i. The Special Governance Committee

In June 2014, shortly before the Wilmington action was filed, CEOC appointed to its board two independent directors and formed a Special Governance Committee of the board consisting of the two independent directors (the “SGC”). (MC Ex. 19 at 38). The SGC was given the task of investigating the disputed transactions and determining whether the debtors or their creditors (or both) have claims against CEC or its affiliates. (Id. at 38-39; see also Tr. v. I at 83).

In August 2014, the SGC began an investigation that has taken thousands of hours and required the analysis of tens of thousands of documents. (MC Ex. 19 at 39). Although the investigation is continuing and the SGC’s specific conclusions have yet to be disclosed in these bankruptcy cases, the SGC apparently found that CEOC has “substantial claims” against CEC and its affiliates arising out of the disputed transactions, including claims for avoidable preferences and fraudulent transfers. (Id.; Tr. v. I at 50; Tr. v. II at 151; see also Tr. v. I at 35-36, 44-45 (calling the claims “an important estate asset”), 71, 82).

j. The Restructuring Support Agreement

Around the same time the SGC was starting its investigation, the debtors began negotiating with CEOC’s first lien creditors and with CEC over the terms of a possible restructuring. (MC Ex. 19 at 42; Tr. v. II at 18). On December 19, 2014, the debtors, CEC, and some of CEOC’s first lien noteholders reached an agreement on the terms of a restructuring that they documented in a Restructuring Support and Forbearance Agreement and accompanying term sheet (the “RSA”). (Id. at 43; Tr. v. I at 127).

The terms of the RSA are complex (see generally P. Ex. 20), but only two aspects are relevant here. First, CEC agreed to make a financial contribution to the debtors’ restructuring. (P. Ex. 20, Ex. B at 11-13). The contribution takes several different forms that need not be described. (Id.; see also MC Ex. 19 at 43-44; Tr. v. II at 279-80 (noting that the contribution is “comprised of five different elements”)). The parties disagree about the contribution’s monetary value. The debtors call the total contribution “substantial” (MC Ex. 19 at 11; Tr. v. I at 127) and “significant” (MC Ex. 19 at 43; Tr. v. I at 35-36, 81), valuing it in excess of $2.5 billion (Tr. v. I at 196). The defendants are skeptical. (See generally Tr. v. II at 14-52). The exact value is unimportant.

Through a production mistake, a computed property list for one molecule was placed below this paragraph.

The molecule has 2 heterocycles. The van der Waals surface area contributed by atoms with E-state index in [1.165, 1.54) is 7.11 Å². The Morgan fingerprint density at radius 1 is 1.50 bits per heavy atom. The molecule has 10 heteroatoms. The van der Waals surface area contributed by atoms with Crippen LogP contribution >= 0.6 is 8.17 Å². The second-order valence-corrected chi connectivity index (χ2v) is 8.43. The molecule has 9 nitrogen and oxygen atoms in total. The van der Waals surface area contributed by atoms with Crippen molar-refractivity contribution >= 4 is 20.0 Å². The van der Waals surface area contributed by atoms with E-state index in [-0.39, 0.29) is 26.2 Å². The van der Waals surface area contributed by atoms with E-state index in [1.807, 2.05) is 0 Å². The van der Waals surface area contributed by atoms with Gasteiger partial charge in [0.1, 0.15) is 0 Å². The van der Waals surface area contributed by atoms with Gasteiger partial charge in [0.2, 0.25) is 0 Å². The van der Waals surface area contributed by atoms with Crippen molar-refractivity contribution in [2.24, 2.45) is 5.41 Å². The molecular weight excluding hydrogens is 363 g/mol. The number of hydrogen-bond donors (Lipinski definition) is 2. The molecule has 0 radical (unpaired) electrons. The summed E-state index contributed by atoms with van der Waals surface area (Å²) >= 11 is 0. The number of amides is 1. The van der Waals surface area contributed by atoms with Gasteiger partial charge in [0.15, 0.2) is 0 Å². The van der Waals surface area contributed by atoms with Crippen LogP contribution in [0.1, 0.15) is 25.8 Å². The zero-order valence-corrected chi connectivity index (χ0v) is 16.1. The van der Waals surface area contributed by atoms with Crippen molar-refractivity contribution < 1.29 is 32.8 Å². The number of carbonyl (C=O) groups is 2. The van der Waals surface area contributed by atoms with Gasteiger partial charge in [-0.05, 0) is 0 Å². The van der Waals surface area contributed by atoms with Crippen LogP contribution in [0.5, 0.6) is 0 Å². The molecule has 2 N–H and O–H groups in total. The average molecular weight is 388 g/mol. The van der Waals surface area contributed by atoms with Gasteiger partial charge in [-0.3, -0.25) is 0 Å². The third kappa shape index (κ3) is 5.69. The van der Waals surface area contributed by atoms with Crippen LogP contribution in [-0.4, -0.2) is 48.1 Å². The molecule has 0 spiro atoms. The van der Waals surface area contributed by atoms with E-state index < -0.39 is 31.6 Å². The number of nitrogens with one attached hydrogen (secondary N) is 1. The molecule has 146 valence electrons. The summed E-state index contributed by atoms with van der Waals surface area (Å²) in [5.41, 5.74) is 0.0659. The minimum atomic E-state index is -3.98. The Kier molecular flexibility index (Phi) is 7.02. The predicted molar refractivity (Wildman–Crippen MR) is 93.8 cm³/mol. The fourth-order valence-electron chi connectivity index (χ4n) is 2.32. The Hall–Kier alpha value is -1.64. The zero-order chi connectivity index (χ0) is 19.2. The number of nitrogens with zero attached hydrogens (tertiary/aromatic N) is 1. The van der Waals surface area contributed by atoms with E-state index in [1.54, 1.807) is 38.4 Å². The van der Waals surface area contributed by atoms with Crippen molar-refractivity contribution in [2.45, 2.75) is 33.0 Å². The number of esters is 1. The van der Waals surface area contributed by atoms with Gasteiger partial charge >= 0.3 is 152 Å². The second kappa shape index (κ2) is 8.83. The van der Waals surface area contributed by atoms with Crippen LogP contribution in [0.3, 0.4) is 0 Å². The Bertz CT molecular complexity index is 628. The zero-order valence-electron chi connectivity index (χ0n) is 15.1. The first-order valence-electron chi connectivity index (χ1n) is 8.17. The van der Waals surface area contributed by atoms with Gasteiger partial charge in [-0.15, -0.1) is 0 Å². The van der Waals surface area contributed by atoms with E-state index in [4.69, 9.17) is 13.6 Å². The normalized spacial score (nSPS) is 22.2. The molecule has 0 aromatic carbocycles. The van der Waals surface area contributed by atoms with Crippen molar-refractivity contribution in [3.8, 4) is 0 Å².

Second, in exchange for CEC’s contribution under the RSA, CEOC agreed that its plan of reorganization would provide for the release of all claims the estates had against CEC, its affiliates (including Apollo and TPG), shareholders, officers, directors, and others. (P. Ex. 20, Ex. B at 12; see also Tr. v. I at 89-93; Tr. v. II at 56-57, 220). Among other things, then, the RSA would release CEC from more than $12 billion in noteholder guaranty claims (Tr. v. I at 97) as well as from all claims the estates might have against CEC (see id. at 150; see also P. Ex. 20, Ex. B at 12-13) in exchange for a CEC contribution of perhaps $2.5 billion.

The debtors find that sort of comparison unhelpful. They note that the RSA represents a settlement of contested claims. (Tr. v. I at 36, 47, 58, 133). They also do not consider the RSA to be fixed, let alone the plan that will ultimately be proposed for confirmation. (Id. at 39-40). Rather, they say, the RSA is “a work in process” (id. at 65) that should serve as a basis for further negotiation (id. at 64; Tr. v. II at 192). According to the debtors, the RSA is simply a “useful device to get creditors to focus on a relative recovery and an absolute recovery. . . .” (Tr. v. I at 64-65).